Archive for February, 2012

March Book and Meeting

Many thanks to Mr. Bud Albers for his hospitality and insight on the guided tour of the East Tennessee Historical Society this past Saturday.  If you have not gotten a chance to go, it is well worth the $5 fee.

Our next meeting will take place the weekend of March 16th or 23rd.  The book for the discussion is brief in text but large on content.  The Law by Frederic Bastiat.


Feel free to pass along supplemental readings to further our March discussion, as well.  Happy reading.


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Local – The Death Of Fountain City


State – Rep. Dunn taking on the Feds


Federal – Did the HHS hang the security of conscience with the rope the Catholic Church provided 80 years ago?



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The tour of Knoxville will begin at 1pm at the Knoxville Historical Society.  Mr. Albers is meeting Jacob and any other takers for lunch at the DGB prior to the tour and will make himself available for a wrap up session and discussion of our book Tennessee History: The Land, The People, and The Culture after the tour, as well.  Hope to see you all there.

With all of the recent developments in regards to marriage, Obamacare, and the debt, it is important to remember why we started meeting in the first place.  We wished to educate ourselves on the God-given Rights of Life, Liberty, and the Pursuit of Happiness in order to better articulate the defense of those Rights when we encounter, friends, family, and neighbors.   While not wishing to sound alarmist, it is important to increase these internal and external educational efforts as our current government seems to ignore, disregard, and/or seek to take these Rights away.

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A couple of weeks ago I attended Dr. Jim McIntyre’s State of the Schools address.  Just some bullet thoughts I will pass along.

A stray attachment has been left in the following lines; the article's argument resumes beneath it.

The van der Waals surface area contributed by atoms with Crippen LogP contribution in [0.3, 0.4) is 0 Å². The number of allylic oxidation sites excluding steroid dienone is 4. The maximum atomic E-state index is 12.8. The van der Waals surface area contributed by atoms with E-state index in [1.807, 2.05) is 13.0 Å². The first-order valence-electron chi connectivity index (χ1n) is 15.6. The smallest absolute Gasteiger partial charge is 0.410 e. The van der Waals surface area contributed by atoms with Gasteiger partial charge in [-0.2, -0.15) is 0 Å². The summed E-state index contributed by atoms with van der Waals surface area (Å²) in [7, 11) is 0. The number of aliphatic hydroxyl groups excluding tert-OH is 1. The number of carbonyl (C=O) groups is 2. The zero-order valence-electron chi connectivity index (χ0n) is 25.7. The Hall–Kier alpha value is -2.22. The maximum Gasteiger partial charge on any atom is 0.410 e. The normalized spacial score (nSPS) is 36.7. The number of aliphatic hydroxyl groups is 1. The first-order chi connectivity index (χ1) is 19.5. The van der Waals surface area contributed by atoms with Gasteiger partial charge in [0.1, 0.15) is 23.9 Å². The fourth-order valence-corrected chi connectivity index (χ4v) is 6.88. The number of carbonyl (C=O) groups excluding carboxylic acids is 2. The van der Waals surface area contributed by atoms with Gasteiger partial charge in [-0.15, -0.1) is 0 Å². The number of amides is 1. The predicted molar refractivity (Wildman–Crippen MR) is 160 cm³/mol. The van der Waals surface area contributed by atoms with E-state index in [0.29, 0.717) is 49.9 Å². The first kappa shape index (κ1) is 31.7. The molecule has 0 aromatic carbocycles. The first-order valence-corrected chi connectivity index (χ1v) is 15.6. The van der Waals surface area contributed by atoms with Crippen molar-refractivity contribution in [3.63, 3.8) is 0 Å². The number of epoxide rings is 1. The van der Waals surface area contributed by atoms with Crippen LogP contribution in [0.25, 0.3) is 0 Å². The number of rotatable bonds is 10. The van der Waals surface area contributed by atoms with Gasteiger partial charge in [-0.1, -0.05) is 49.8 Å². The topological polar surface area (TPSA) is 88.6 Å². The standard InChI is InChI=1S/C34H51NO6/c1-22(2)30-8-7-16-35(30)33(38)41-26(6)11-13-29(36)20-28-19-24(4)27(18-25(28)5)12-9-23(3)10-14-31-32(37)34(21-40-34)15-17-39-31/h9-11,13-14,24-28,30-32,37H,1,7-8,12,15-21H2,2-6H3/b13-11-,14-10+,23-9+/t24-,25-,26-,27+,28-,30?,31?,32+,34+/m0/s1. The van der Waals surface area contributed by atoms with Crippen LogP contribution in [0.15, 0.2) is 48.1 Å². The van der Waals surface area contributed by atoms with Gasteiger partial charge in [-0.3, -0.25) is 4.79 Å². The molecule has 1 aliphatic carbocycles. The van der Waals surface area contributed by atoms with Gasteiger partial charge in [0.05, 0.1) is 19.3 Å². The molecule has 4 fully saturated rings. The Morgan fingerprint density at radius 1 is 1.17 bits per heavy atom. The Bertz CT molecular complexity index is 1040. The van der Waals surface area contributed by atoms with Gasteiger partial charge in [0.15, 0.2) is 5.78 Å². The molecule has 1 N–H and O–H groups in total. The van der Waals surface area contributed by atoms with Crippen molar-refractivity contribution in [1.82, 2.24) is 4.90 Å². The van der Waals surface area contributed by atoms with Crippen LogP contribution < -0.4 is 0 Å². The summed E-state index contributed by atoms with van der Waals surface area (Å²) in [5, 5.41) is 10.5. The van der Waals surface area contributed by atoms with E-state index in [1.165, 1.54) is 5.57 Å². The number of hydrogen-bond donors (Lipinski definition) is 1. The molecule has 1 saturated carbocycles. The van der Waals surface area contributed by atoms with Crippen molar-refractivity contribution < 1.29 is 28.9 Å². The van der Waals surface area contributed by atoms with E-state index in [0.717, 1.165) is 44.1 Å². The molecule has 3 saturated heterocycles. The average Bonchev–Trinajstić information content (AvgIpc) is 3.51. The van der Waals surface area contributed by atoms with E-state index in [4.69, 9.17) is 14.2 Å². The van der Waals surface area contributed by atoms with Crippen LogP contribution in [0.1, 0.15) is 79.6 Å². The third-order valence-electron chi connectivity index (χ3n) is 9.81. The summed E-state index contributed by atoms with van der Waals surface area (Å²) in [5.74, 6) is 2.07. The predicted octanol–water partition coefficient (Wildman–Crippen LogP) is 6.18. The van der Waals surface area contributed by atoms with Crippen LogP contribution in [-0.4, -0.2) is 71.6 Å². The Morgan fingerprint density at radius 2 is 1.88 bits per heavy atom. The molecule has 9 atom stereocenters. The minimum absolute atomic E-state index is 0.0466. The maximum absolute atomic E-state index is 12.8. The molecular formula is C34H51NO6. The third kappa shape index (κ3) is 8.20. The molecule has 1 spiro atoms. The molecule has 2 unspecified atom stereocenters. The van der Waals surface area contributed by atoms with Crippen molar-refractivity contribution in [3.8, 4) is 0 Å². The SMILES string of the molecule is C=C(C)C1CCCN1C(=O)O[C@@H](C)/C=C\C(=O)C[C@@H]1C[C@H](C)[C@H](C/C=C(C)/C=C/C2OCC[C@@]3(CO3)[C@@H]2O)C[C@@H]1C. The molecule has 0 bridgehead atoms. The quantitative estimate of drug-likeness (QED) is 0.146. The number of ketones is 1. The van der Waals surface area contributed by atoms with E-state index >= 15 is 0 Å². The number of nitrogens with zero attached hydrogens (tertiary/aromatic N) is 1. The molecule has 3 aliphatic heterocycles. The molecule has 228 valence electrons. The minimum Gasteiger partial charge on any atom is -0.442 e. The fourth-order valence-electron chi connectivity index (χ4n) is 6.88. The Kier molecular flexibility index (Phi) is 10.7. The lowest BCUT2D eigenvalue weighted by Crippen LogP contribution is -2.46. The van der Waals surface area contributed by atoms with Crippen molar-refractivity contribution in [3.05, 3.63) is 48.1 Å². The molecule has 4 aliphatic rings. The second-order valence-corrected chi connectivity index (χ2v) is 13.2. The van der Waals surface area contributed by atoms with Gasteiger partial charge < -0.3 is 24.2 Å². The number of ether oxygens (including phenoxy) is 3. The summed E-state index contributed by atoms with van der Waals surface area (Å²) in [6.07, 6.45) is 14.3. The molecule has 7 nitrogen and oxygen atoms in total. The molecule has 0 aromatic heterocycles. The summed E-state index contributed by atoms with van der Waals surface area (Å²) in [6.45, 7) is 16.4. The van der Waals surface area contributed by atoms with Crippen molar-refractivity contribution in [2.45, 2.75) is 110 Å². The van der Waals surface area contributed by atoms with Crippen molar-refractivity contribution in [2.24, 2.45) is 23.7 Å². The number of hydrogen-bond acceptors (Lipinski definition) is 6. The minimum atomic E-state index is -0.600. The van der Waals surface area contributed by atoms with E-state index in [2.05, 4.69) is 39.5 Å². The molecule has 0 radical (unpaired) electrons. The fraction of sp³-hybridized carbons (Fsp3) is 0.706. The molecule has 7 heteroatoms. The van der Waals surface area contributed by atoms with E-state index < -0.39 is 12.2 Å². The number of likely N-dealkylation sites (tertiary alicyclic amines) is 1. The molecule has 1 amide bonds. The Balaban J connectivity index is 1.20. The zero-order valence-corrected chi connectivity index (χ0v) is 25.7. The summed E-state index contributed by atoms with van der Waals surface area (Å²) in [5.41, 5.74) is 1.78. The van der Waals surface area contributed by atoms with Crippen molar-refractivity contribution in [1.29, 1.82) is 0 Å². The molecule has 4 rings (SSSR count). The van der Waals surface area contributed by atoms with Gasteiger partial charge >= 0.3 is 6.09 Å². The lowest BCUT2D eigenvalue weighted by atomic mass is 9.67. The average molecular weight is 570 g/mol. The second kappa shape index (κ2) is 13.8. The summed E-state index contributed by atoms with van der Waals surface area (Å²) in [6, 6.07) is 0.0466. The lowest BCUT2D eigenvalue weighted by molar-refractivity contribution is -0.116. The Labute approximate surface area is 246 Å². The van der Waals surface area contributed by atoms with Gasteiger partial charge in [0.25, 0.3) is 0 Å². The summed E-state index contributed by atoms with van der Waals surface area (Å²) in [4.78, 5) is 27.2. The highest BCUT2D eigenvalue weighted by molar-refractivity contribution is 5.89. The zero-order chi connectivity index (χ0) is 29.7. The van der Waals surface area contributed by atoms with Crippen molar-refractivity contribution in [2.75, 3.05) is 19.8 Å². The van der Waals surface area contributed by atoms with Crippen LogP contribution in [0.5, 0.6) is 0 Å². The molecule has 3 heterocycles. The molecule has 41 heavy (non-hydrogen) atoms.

-The Superintendent pushed for more magnet schools.  If this specialized learning is so great for kids, why the aversion to charter schools?

-The Superintendent pushed for more opportunities to pursue more opportunities for professional development.  That is great, but I hope the Superintendent does not expect the taxpayer to foot the bill on behalf of the instructors and administrators.  Workers in the private sectors often have to pay for their own professional development or at least the companies they work for.

-The Superintendent mentioned the Knox County schools are falling short of acceptable performance due to the amount of remedial course students are taking when they advance to colleges.  However, isn’t that the problem of the institutions that admit students who are not ready for colleges?

-The Superintendent also bemoaned the scale of the teacher pay.  Last I checked, there is not a shortage of teachers (The Knox County School System is one of the top 5 employers in Knox County) and the number of those preparing for careers as teachers are increasing.  Hard to make an argument that the profession cannot compete in the marketplace.

-Two Socialist/Communist/Marxist leaning positions the Superintendent recommended stuck out at me as major (pardon the pun) Red Flags.  The call for extended school days which is easy to see and the goal of having 100%  graduation rates and 90% of those students going on to higher education (this might be less obvious).  The unrealistic goals set by the Superintendent mirror those set in the liberty void nations in order to continuously grab more power to the state so they may try again to achieve the goal.  (Boxer- “I will work harder comes to mind).

-The State of the Schools  according to Dunn backs away from the abolition of state run schools to ease into a moderate position of turning the Public School System into a needs based Welfare Benefit.  Still potential for abuse, but it downsizes the bureaucracy immensely.

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Longwood Lockup


This link was provided by my sister, Katie, who is studying criminal justice at Oxford.  Hope you enjoy and comment!

Daniel Dunn

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